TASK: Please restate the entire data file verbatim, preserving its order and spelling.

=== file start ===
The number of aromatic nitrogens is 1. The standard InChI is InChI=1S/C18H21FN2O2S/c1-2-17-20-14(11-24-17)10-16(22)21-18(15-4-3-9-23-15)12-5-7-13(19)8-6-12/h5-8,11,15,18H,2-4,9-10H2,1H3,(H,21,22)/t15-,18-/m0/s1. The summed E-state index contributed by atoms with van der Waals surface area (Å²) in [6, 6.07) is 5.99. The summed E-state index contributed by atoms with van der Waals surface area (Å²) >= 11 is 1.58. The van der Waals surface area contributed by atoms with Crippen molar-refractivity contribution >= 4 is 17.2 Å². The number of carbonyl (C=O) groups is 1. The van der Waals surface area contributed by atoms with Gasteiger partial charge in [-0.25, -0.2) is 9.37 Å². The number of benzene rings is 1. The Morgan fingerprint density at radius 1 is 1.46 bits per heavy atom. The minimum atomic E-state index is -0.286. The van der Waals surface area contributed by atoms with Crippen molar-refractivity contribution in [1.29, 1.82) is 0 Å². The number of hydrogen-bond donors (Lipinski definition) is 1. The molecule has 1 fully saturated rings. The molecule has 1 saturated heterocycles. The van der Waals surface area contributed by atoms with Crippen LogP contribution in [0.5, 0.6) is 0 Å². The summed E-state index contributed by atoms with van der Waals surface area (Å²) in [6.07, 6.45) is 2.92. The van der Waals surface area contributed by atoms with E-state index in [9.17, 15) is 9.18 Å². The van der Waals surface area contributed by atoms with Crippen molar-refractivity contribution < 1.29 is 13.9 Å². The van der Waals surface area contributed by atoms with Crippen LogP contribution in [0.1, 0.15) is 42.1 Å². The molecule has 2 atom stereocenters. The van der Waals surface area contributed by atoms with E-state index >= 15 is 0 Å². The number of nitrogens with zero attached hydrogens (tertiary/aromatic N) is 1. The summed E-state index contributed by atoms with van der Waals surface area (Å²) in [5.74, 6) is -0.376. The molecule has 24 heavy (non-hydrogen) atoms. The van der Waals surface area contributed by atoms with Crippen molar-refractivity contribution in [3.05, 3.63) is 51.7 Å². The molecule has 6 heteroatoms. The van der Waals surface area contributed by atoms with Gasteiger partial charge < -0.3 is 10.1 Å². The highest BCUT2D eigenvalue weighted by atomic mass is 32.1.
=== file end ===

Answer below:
The number of aromatic nitrogens is 1. The standard InChI is InChI=1S/C18H21FN2O2S/c1-2-17-20-14(11-24-17)10-16(22)21-18(15-4-3-9-23-15)12-5-7-13(19)8-6-12/h5-8,11,15,18H,2-4,9-10H2,1H3,(H,21,22)/t15-,18-/m0/s1. The summed E-state index contributed by atoms with van der Waals surface area (Å²) in [6, 6.07) is 5.99. The summed E-state index contributed by atoms with van der Waals surface area (Å²) >= 11 is 1.58. The van der Waals surface area contributed by atoms with Crippen molar-refractivity contribution >= 4 is 17.2 Å². The number of carbonyl (C=O) groups is 1. The van der Waals surface area contributed by atoms with Gasteiger partial charge in [-0.25, -0.2) is 9.37 Å². The number of benzene rings is 1. The Morgan fingerprint density at radius 1 is 1.46 bits per heavy atom. The minimum atomic E-state index is -0.286. The van der Waals surface area contributed by atoms with Crippen molar-refractivity contribution in [1.29, 1.82) is 0 Å². The number of hydrogen-bond donors (Lipinski definition) is 1. The molecule has 1 fully saturated rings. The molecule has 1 saturated heterocycles. The van der Waals surface area contributed by atoms with Crippen LogP contribution in [0.5, 0.6) is 0 Å². The summed E-state index contributed by atoms with van der Waals surface area (Å²) in [6.07, 6.45) is 2.92. The van der Waals surface area contributed by atoms with E-state index in [9.17, 15) is 9.18 Å². The van der Waals surface area contributed by atoms with Crippen molar-refractivity contribution < 1.29 is 13.9 Å². The van der Waals surface area contributed by atoms with Crippen LogP contribution in [0.1, 0.15) is 42.1 Å². The molecule has 2 atom stereocenters. The van der Waals surface area contributed by atoms with E-state index >= 15 is 0 Å². The number of nitrogens with zero attached hydrogens (tertiary/aromatic N) is 1. The summed E-state index contributed by atoms with van der Waals surface area (Å²) in [5.74, 6) is -0.376. The molecule has 24 heavy (non-hydrogen) atoms. The van der Waals surface area contributed by atoms with Crippen molar-refractivity contribution in [3.05, 3.63) is 51.7 Å². The molecule has 6 heteroatoms. The van der Waals surface area contributed by atoms with Gasteiger partial charge < -0.3 is 10.1 Å². The highest BCUT2D eigenvalue weighted by atomic mass is 32.1.